Level 1: Beginner
- Strengthens the spine
- Lengthens the front body
- Heart-opener, stretches the shoulders and chest
- Relieves stress and fatigue
- Firms the buttocks and inner legs
- Can aid digestion by stimulating lower abdominal organs
- Some women find it beneficial for menstrual cramps
- Prepares the body for deeper backbends
Contraindications/Cautions (consult your physician):
- Injuries/inflammation of the spine, wrists, shoulders, elbows
- Peptic ulcers
- Carpal tunnel
- Pregnancy- avoid
- Start lying prone (on your front) on the mat, with the forehead resting on it.
- Place the hands directly under the shoulders, and have the legs either together or hip-distance apart depending on what is comfortable. Gently squeeze the elbows into the body.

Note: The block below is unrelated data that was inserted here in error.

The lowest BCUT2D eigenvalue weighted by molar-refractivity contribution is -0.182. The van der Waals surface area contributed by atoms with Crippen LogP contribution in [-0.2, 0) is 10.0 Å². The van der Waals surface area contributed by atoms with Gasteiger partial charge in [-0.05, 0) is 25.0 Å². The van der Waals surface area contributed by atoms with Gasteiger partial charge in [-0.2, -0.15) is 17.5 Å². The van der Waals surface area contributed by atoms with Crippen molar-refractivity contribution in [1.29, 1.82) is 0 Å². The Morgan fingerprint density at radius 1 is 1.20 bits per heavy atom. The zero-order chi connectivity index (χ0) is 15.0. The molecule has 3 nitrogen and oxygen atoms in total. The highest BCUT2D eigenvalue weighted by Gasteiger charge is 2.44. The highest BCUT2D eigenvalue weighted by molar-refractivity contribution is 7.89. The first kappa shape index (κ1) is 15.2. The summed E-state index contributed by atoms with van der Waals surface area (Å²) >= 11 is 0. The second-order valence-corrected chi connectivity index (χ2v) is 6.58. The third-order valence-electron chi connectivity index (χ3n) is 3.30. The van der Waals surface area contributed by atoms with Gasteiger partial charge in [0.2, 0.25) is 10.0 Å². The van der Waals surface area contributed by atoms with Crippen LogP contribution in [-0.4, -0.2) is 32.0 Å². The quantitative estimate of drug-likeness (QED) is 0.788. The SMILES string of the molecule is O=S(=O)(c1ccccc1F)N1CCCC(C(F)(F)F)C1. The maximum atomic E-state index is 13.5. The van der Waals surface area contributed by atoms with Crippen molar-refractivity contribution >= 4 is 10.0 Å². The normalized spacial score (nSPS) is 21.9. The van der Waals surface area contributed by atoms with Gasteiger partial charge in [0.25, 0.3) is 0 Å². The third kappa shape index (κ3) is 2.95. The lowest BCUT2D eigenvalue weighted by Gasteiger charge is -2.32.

- Inhale into the middle of the chest with a sense of expansion.
- Exhale and press the tops of the feet and the pubis into the mat, keeping the legs active.
- Inhale and begin to lift the cervical and thoracic spine up off the mat, using the strength of the back and only using the arms for support, not to force the lift. Keep the neck neutral and the gaze forward. Either breathe here for a few rounds of breath, or…
- Exhale and lower the upper body down with control, resting one cheek on the mat and breathe normally. (If you only stayed up for one inhalation you can repeat steps 5 and 6 and rest the opposite cheek on the mat for 3-5 rounds).
- Can be done as a posture in its own right, or as part of Sun Salutations (Surya Namaskar).
- Activate the pelvic floor on the inhalations to support the lower back on the lift.
- Only lift up as far as you are able to so that you could lift the hands away and maintain the posture. You should not feel any pain during the posture, do not over-do it.
- Rest in Child’s Pose or hug the knees into the chest afterwards.